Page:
But nobody needs to distinguish between an 'arrangement focused view' of widgets and a 'realisation-focused understanding' of widgets. This is empty verbiage. Either 'arrangement focused' means 'determinants of supply' or it means nothing. 'Realisation-focused' means determinants of demand or it is sheer bullshit.

The market for Justice, a Service, is a little different from the market for widgets, a commodity.

Justice should be seen as just in its procedures and just in its outcomes. It should  not be arbitrary nor subject to interference by Ideologues. It is highly mischievous to suggest otherwise.

Sometimes justice is conceptualised in terms of certain organisational arrangements – some institutions, some regulations, some behavioural rules – the active presence of which indicates that justice is being done. The question to ask here is whether the demands of justice must be only about getting the institutions and rules right.
This is a foolish question. Getting the rules set right only matters if the outcomes are what is desired.

Consider the following scenario- I go to a South Indian restaurant and order a masala dosa. The waiter chops off my arms. I complain that I have not received my dosa. Moreover, I did not want my arms to be chopped off. The waiter chops off my legs. I roll myself out of the restaurant to the nearest hospital. The restaurant sues me for not paying my bill. Their lawyers claim that their 'intentions and rules' were correct. Chopping off arms and legs is an effective way of supplying dosas. Do my lawyers really need to prove that this is not the case? Sen would say 'yes. It is indeed important to distinguish between an arrangement-focused approach to providing South Indian food and a realization focused understanding of the same. It may be that the Restaurant did not pay enough attention to promoting gender equality in chopping off my arms and legs. On the other hand, my refusal to pay my bill may reflect homophobia or racial discrimination. This is a complicated problem and we need to properly examine all relevant factors- including the possible impact on the Higher Education of the Nicaraguan horcrux of my neighbor's cat- so as to properly respond to the 'demands of justice'. Indeed, we must compute all possible future states of Society. What if chopping off my arms and legs resulted in my not voting for Modi or Trump or Brexit or some similar sort of moral catastrophe?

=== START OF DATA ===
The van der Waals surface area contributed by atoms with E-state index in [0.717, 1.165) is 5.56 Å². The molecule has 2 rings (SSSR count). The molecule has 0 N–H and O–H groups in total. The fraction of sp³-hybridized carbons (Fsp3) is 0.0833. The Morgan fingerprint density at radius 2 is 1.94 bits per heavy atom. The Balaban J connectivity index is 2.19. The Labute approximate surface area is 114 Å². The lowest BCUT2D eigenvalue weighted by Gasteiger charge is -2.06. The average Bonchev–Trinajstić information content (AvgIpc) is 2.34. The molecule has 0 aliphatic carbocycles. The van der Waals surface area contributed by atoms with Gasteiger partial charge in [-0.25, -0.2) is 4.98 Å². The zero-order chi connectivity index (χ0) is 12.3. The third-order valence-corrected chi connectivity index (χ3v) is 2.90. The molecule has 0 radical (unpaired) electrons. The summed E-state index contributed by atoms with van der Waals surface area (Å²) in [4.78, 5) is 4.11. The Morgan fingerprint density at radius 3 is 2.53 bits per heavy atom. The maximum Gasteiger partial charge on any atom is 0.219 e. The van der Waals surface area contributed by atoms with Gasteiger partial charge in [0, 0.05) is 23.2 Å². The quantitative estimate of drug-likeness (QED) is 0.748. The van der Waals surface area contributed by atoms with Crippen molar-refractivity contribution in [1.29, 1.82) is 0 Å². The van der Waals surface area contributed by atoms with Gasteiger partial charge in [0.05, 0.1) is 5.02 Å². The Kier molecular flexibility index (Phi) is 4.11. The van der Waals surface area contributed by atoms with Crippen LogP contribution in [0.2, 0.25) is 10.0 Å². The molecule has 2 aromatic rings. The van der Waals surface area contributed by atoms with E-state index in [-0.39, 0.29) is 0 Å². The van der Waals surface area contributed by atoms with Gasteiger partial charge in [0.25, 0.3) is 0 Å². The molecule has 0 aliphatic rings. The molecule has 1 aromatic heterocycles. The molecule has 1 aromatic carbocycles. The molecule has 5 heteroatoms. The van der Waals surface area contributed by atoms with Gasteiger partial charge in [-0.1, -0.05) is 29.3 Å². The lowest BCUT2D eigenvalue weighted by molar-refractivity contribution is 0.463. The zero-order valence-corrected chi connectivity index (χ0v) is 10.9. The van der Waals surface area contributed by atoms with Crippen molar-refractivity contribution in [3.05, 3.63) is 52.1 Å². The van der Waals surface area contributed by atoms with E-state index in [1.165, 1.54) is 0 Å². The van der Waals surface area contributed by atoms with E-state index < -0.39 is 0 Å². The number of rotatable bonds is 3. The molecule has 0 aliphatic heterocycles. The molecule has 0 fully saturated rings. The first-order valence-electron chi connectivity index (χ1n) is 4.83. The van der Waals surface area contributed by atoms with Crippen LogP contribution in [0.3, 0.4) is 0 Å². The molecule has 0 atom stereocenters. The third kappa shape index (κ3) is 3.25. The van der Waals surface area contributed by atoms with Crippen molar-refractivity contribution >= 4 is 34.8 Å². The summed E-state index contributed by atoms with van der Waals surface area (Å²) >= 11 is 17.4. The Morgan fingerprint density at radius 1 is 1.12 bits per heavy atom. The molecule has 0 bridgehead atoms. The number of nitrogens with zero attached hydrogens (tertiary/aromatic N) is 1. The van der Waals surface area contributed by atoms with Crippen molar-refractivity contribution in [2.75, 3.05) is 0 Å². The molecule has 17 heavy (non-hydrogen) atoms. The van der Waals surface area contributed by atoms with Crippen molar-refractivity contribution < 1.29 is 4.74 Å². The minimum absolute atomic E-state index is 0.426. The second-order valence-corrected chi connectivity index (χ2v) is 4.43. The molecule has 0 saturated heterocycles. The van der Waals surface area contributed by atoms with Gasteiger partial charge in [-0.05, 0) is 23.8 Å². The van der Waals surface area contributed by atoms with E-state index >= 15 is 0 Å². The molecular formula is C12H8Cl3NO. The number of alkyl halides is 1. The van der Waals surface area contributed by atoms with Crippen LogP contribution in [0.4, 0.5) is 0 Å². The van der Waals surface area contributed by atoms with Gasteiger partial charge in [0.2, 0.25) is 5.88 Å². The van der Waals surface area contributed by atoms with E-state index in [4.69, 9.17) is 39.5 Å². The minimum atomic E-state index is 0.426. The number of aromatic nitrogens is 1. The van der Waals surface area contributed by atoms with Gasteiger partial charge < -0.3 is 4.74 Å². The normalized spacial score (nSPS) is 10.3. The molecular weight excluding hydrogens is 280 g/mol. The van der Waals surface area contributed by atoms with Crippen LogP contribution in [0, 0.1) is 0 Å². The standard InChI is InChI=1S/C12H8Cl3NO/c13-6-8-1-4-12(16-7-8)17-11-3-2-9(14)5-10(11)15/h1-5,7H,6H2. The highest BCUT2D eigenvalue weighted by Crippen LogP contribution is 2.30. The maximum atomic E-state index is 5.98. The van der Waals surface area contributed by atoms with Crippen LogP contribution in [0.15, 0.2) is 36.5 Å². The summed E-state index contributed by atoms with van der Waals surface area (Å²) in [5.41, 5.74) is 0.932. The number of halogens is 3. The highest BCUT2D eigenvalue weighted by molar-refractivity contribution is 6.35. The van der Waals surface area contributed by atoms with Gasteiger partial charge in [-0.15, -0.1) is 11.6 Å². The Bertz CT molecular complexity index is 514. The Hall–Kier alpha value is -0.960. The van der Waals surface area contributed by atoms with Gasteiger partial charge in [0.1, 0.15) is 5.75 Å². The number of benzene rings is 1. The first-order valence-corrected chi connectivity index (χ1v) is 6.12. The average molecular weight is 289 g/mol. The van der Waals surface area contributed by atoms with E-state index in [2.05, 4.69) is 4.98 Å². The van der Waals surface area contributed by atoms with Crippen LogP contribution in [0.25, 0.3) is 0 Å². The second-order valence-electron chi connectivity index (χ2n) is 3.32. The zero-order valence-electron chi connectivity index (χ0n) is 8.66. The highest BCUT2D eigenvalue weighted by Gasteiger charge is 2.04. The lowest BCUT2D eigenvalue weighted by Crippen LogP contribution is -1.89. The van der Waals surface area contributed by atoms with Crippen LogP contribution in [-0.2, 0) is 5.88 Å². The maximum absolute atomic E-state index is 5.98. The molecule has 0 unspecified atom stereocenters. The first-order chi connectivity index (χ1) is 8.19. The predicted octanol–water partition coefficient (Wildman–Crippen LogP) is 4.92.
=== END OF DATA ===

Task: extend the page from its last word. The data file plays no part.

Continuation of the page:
Proceeding beyond them, should we not also have to examine what does emerge in the society, including the kind of lives that people can actually lead, given the institutions and rules and also other influences?